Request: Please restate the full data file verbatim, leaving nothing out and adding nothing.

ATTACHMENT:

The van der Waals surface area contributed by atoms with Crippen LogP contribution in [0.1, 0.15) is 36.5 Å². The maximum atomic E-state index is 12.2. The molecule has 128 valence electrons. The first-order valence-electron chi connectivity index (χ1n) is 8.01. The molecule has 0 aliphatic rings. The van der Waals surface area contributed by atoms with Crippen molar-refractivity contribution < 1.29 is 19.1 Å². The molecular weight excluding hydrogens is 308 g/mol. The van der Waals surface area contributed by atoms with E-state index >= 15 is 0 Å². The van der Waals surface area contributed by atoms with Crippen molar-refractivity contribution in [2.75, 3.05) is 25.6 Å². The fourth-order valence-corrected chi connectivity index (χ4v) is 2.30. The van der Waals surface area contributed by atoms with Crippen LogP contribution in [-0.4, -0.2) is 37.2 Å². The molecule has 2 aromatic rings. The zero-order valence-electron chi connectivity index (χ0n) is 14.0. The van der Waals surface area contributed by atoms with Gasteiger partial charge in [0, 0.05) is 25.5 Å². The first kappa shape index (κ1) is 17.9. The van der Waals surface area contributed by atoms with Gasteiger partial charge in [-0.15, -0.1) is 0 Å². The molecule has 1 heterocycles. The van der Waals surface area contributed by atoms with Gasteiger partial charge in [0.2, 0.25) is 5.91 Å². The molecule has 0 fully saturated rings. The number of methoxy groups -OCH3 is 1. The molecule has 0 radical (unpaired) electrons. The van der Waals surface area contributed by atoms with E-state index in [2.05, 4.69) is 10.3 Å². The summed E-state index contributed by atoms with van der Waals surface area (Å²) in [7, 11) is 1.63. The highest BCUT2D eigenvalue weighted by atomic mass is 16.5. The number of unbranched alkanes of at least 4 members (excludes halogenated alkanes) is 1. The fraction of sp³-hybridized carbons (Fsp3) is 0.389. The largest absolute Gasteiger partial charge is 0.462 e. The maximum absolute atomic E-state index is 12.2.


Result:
The van der Waals surface area contributed by atoms with Crippen LogP contribution in [0.1, 0.15) is 36.5 Å². The maximum atomic E-state index is 12.2. The molecule has 128 valence electrons. The first-order valence-electron chi connectivity index (χ1n) is 8.01. The molecule has 0 aliphatic rings. The van der Waals surface area contributed by atoms with Crippen molar-refractivity contribution < 1.29 is 19.1 Å². The molecular weight excluding hydrogens is 308 g/mol. The van der Waals surface area contributed by atoms with E-state index >= 15 is 0 Å². The van der Waals surface area contributed by atoms with Crippen molar-refractivity contribution in [2.75, 3.05) is 25.6 Å². The fourth-order valence-corrected chi connectivity index (χ4v) is 2.30. The van der Waals surface area contributed by atoms with Crippen LogP contribution in [-0.4, -0.2) is 37.2 Å². The molecule has 2 aromatic rings. The zero-order valence-electron chi connectivity index (χ0n) is 14.0. The van der Waals surface area contributed by atoms with Gasteiger partial charge in [0, 0.05) is 25.5 Å². The first kappa shape index (κ1) is 17.9. The van der Waals surface area contributed by atoms with Gasteiger partial charge in [-0.15, -0.1) is 0 Å². The molecule has 1 heterocycles. The van der Waals surface area contributed by atoms with Gasteiger partial charge in [0.2, 0.25) is 5.91 Å². The molecule has 0 fully saturated rings. The number of methoxy groups -OCH3 is 1. The molecule has 0 radical (unpaired) electrons. The van der Waals surface area contributed by atoms with E-state index in [2.05, 4.69) is 10.3 Å². The summed E-state index contributed by atoms with van der Waals surface area (Å²) in [7, 11) is 1.63. The highest BCUT2D eigenvalue weighted by atomic mass is 16.5. The number of unbranched alkanes of at least 4 members (excludes halogenated alkanes) is 1. The fraction of sp³-hybridized carbons (Fsp3) is 0.389. The largest absolute Gasteiger partial charge is 0.462 e. The maximum absolute atomic E-state index is 12.2.